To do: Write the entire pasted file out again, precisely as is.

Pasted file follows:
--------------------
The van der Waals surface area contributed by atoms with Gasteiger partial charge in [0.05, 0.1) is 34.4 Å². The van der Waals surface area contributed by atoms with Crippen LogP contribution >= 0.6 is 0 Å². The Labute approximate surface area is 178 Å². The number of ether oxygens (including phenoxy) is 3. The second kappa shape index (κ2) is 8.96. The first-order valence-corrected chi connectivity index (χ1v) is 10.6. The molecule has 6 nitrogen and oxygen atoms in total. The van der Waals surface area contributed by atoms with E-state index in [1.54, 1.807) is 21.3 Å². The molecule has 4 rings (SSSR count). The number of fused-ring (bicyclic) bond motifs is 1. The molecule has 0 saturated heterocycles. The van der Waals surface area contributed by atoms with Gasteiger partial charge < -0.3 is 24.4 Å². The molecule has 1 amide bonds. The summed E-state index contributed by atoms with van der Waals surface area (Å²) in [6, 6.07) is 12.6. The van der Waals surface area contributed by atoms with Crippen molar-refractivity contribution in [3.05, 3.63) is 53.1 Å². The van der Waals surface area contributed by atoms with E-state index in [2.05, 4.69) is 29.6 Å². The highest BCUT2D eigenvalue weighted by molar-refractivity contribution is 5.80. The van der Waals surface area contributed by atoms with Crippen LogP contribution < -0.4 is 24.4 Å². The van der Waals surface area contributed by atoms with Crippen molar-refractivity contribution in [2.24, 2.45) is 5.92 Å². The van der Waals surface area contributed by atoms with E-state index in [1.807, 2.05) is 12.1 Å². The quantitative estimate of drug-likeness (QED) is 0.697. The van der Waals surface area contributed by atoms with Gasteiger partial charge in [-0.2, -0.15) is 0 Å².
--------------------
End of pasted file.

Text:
The van der Waals surface area contributed by atoms with Gasteiger partial charge in [0.05, 0.1) is 34.4 Å². The van der Waals surface area contributed by atoms with Crippen LogP contribution >= 0.6 is 0 Å². The Labute approximate surface area is 178 Å². The number of ether oxygens (including phenoxy) is 3. The second kappa shape index (κ2) is 8.96. The first-order valence-corrected chi connectivity index (χ1v) is 10.6. The molecule has 6 nitrogen and oxygen atoms in total. The van der Waals surface area contributed by atoms with E-state index in [1.54, 1.807) is 21.3 Å². The molecule has 4 rings (SSSR count). The number of fused-ring (bicyclic) bond motifs is 1. The molecule has 0 saturated heterocycles. The van der Waals surface area contributed by atoms with Gasteiger partial charge < -0.3 is 24.4 Å². The molecule has 1 amide bonds. The summed E-state index contributed by atoms with van der Waals surface area (Å²) in [6, 6.07) is 12.6. The van der Waals surface area contributed by atoms with Crippen molar-refractivity contribution in [3.05, 3.63) is 53.1 Å². The van der Waals surface area contributed by atoms with E-state index in [2.05, 4.69) is 29.6 Å². The highest BCUT2D eigenvalue weighted by molar-refractivity contribution is 5.80. The van der Waals surface area contributed by atoms with Crippen LogP contribution < -0.4 is 24.4 Å². The van der Waals surface area contributed by atoms with Crippen molar-refractivity contribution in [2.24, 2.45) is 5.92 Å². The van der Waals surface area contributed by atoms with E-state index in [1.807, 2.05) is 12.1 Å². The quantitative estimate of drug-likeness (QED) is 0.697. The van der Waals surface area contributed by atoms with Gasteiger partial charge in [-0.2, -0.15) is 0 Å².